Jack Russell Terrier - Canine Companion or Demon Dog (Chapter 1, page 2 of 15)


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Chapter 1

The original Fox Terrier breed that Russell started with was much different than its modern day counterpart. In the early 1800's the breed was slender and lanky. It was taller, larger and the coloring was predominantly black, tan and reddish brown, very much resembling the fox that it hunted. One of the major issues that Reverend Russell wanted to address is that the dogs were often mistaken for the prey being hunted, and many a time was accidentally shot by their owners when involved in a fast paced chase.

After he completed his studies at Oxford, John Russell was ordained as a minister in 1819 by Dr. Pelham, Bishop of Exeter and one of the clergy favored by King George the Fourth of England himself. He started a family and lived in Swymbridge for a time before settling in Devonshire where he would spend the rest of his days preaching and breeding Fox Terriers. Reverend Russell made careful plans to start a new line of Fox Terrier that would fix the previous problems with the breed by breeding Trump, and later other British White Terriers into the Fox Terrier gene pool. In doing this Russell was careful to only introduce enough of the White Terrier's genetic stock into the Fox Terrier gene pool to differentiate it from a real Fox, but not enough to carry the many defects of the White Terrier breed onto the new Fox Terrier line.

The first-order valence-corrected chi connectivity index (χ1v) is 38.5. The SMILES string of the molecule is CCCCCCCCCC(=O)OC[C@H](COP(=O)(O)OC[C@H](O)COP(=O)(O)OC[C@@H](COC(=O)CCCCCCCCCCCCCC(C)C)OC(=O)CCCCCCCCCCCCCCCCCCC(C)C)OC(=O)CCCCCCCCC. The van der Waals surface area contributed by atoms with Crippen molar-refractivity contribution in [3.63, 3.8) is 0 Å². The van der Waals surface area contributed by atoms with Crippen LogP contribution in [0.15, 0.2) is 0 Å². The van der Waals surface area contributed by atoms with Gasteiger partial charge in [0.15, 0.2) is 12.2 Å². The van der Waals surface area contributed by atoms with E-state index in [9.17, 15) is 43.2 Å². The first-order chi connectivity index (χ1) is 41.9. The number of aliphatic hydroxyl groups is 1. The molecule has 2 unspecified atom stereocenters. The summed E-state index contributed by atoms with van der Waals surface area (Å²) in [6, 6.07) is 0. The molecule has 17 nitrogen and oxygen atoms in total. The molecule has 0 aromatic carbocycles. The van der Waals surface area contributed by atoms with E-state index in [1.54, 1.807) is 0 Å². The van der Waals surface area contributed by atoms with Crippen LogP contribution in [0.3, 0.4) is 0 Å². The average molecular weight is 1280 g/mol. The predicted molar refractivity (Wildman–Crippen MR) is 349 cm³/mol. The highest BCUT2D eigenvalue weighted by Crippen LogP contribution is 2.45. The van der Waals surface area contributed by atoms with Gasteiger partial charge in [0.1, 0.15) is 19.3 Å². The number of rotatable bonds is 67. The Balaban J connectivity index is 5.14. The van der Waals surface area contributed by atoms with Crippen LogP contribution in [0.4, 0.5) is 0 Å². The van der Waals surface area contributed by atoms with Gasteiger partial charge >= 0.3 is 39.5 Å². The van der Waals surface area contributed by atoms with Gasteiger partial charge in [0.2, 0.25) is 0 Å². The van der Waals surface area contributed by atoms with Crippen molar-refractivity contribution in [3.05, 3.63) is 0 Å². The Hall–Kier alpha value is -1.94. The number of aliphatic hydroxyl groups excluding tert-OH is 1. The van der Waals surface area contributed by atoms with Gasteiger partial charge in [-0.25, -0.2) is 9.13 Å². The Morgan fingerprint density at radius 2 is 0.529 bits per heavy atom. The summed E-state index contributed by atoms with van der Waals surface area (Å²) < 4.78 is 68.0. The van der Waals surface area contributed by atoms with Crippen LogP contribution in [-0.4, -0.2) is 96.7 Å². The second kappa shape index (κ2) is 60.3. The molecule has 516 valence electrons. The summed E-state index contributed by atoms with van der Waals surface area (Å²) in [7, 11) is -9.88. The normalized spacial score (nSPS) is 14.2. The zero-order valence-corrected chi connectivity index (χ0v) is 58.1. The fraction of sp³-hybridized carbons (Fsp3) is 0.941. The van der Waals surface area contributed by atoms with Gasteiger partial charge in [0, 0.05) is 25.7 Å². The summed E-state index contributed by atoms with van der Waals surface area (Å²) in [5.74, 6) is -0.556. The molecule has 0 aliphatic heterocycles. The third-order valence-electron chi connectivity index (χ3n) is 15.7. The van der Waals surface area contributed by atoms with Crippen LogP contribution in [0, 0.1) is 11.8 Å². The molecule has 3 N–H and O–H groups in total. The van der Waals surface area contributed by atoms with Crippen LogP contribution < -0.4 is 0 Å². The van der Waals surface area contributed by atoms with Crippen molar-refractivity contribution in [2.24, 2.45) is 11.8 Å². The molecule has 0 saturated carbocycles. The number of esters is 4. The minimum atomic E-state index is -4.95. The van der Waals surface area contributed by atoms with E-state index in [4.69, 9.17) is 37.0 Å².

The British White Terrier was known as a lap dog to most dog enthusiasts of England at the time. The breed was completely white in most cases and ranged in size from 10 to 20 lbs. Although stocky and muscular the breed was rarely, if ever, used for any type of work, they were regarded as too small and fragile to be of much use for anything. Also detracting from the breed's popularity was its reputation for being prone to partial or complete deafness, among other deformities caused by in-breeding.

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